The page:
Thanks To Trump’s Trade War, Midwestern Workers Suffer More Layoffs, Fewer Hours
President Donald Trump’s trade war with China led to a series of tit-for-tat tariffs and other repercussions, leaving America’s Midwestern workers facing layoffs and cut shifts as exports to China died down.
According to The Guardian, the recent cease-fire reached between Washington and Beijing is too little, too late for many Midwestern workers. The damage done to American farmers after China halted or reduced purchases of soybeans and other crops has trickled down to manufacturers of farm equipment and other necessities.
The John Deere construction and forestry manufacturing plant in Davenport, Iowa, announced earlier this month that 57 workers will be laid off at the beginning of the new year — on top of the 113 workers terminated last month. Another 23 were let go at the Des Moines plant as well.
“We were affected by these trade policies. It gives a sense of uncertainty in the economy,” said Shaun Buckles, one of the John Deere employees laid off just before the holiday season. “It’s rough on families, especially around the holidays. John Deere is one of the major employers in this area. The odds of finding something comparable to it are probably non-existent, but I can always try to hope.”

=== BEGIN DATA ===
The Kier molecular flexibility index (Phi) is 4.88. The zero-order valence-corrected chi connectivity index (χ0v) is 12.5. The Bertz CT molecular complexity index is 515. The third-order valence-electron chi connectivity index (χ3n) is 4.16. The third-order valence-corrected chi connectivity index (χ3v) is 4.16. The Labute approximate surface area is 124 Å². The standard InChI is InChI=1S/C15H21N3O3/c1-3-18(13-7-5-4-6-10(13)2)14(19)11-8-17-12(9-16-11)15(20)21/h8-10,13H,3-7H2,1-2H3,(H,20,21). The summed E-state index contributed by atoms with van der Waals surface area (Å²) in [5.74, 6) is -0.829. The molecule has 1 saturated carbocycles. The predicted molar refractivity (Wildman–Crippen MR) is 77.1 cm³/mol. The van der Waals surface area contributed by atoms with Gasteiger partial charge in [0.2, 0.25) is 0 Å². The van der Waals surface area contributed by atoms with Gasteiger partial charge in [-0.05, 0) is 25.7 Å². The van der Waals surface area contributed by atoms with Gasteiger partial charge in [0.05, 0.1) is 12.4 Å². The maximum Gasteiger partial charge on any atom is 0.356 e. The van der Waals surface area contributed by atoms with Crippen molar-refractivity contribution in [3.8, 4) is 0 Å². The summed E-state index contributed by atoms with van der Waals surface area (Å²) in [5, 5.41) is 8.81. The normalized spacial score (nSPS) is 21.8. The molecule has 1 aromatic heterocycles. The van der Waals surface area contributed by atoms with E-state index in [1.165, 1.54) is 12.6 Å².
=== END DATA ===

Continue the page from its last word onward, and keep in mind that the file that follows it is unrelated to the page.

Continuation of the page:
Buckles’ story is an increasingly common one in the Midwest, where manufacturing continues to suffer.
“Most states throughout the US have experienced steady job growth since the economic recession in 2008 and 2009,” The Guardian reported, “but growth in the midwest has lagged behind the rest of the country since December 2016, as sectors of manufacturing and agriculture the region relies on have taken hits due to Trump’s trade war.”
Louie Meier, another John Deere employee, said he has been experiencing minor layoffs: “I’ve had a couple weeks where I work a week, have a week off. There are a lot of folks, especially new employees, we’re worried, we don’t know what our future looks like.”
He noted that Trump is not bailing out the workers at John Deere and wondered what the president might do to help.
“Looking around the city of Dubuque, our new jobs are in fast food. We lost a manufacturing plant; Flexsteel shut down this year; and some of our other manufacturing plants that are non-union, those workers haven’t been getting raises in years,” he said. “There are lots of opportunities to get work in Dubuque if you can survive on $12 an hour.”
“Going from making over $20 an hour to making $12 an hour, it’s putting a lot of Iowans in precarious situations.”